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This article was published on March 20, 2017

Did Braintree Payments just kill a successful Serbian taxi startup?

Did Braintree Payments just kill a successful Serbian taxi startup?
Matthew Hughes
Story by

Matthew Hughes

Former TNW Reporter

Matthew Hughes is a journalist from Liverpool, England. His interests include security, startups, food, and storytelling. Follow him on Twi Matthew Hughes is a journalist from Liverpool, England. His interests include security, startups, food, and storytelling. Follow him on Twitter.

Absence often inspires innovation. For Serbian entrepreneur Vuk Guberinic, the lack of ridesharing services like Uber and Lyft in Belgrade spurred him to launch his own taxi-hailing app, Car:Go.

Car:Go had some initial success, but things have quickly unraveled, and now the business is in a desperate battle for its survival. According to Guberinic, this is due to the actions of Braintree Payments – the Paypal-owned company it uses to process credit cards.

He alleges Braintree Payments transferred money to a bank account that was no longer under the control of the company, after he issued a notice to cease disbursements to that particular bank account.

In addition, Guberinic also claims that Braintree Payments has failed to issue monthly card payment disbursements for the past two months. This starvation of funds has forced him to suspend operations, as he is unable to pay drivers and employees, essentially grounding a once-successful taxi startup.

According to Guberinic, the saga started when he discovered that his EU-based business partner had been embezzling funds from the company.

As Braintree Payments isn’t available in Serbia, Car:Go was forced to use an EU-based partner in order to register for the service.

After Guberinic noticed money going missing, he sent Braintree a warning email to stop further disbursements. He says this was acknowledged by the company in writing.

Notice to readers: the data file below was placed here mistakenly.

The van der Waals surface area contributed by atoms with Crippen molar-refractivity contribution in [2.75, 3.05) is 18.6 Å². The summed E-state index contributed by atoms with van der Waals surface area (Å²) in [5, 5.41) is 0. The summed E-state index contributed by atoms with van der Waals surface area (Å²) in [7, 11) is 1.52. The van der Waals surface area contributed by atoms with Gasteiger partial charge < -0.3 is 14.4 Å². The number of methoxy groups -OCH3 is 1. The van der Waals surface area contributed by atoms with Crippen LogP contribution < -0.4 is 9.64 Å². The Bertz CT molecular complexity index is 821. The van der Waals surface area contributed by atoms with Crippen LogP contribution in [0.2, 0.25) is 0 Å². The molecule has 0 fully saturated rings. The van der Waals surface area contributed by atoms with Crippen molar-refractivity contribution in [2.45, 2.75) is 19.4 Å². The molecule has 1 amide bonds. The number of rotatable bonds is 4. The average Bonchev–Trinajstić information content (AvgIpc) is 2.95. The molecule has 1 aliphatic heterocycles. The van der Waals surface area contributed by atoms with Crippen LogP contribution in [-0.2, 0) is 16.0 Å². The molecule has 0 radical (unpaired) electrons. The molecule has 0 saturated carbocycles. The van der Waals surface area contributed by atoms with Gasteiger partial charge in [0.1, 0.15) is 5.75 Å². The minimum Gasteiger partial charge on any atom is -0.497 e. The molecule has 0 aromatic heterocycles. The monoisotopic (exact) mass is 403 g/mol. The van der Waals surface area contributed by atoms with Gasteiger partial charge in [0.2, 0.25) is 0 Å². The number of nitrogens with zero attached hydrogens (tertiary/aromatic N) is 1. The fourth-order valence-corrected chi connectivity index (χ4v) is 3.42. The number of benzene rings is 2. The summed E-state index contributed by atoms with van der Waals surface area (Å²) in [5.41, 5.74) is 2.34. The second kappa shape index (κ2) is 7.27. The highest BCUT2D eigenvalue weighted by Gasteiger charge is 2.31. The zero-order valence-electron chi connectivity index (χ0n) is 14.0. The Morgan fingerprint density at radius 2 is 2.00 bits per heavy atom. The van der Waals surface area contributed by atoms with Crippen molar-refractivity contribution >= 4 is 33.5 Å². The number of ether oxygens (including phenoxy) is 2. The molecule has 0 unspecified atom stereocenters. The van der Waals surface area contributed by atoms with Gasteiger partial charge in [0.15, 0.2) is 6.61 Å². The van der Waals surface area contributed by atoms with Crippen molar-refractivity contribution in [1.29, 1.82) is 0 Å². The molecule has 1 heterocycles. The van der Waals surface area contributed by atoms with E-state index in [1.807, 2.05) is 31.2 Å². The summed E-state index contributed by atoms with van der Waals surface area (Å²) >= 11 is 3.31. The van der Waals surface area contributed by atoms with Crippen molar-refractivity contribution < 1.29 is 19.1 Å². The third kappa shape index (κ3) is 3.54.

Despite this, a further disbursement of €12,000 was sent to the EU-based account, against Guberinic’s instructions. At the time of writing, Car:Go has been unable to recover this sum.

Emails obtained by TNW showed Braintree Payments acknowledging the payment was sent, but Braintree denying they did anything improper, saying it was disbursed to a “a legitimate bank account which was provided at the time of application.”

The representative also added: “This case was reviewed at the highest level of EMEA Account Management. I apologize if you found the messaging to be unsatisfactory, but the funds were disbursed to a bank account you provided. Our payment services agreement does not guarantee the ability to hold a merchant’s funds upon request.”

After Car:Go broke ties with its EU-based partner, it launched a UK-based subsidiary in order to handle payments. This used the WorldCore service, in order to receive disbursements from Braintree.

To date, Guberinic says that he is yet to receive a single disbursement of funds.

In addition to the €12,000 it transferred to the former business partner, he claims that Braintree has failed to transfer €15,000 owed to Car:Go.

In an email to Braintree Payments, an emotional Guberinic said: “I had to borrow this equivalent amount of money (€27 K) to keep things alive, as you and your colleagues have assured me everything will be ok and so on, and in the past month you have not provided me a single document that payments went out at all, let alone that they came back!”

Reflecting the somewhat haphazard payments ecosystem in Serbia, Car:Go allowed its users to pay for rides using five different methods. This includes bank transfers, pre-paid vouchers (similar to GreenDot’s MoneyPak), and ironically, PayPal.

But card payments, processed through Braintree Payments, represented 70 percent of all revenue.  As a result, Car:Go is now faced with a financial black-hole that it is unable to plug. As a result, the company has been forced to suspend operations.

Speaking over Facebook Messenger, Guberinic said that while he would like to switch the company’s payment system to Stripe, this would require some development work. As he is currently unable to pay the company’s programmers, that simply isn’t possible.

The Next Web reached out to Braintree Payments over email with a request for comment. While the company acknowledged our email, it has not issued a response to any of our questions at the time of publication. This post will be updated if Braintree comments.

UPDATE: Braintree Payments just issued a statement.

We support thousands of European merchants across a wide range of businesses every single day. This merchant had a particularly complicated business situation, and ultimately delivered service from a country which we do not yet actively support. We have been in regular communication with the merchant, working together to find a positive outcome in compliance with applicable laws and regulations, and to deliver any outstanding funds. We strive to exceed merchant expectations, and will continue to work on options for this merchant.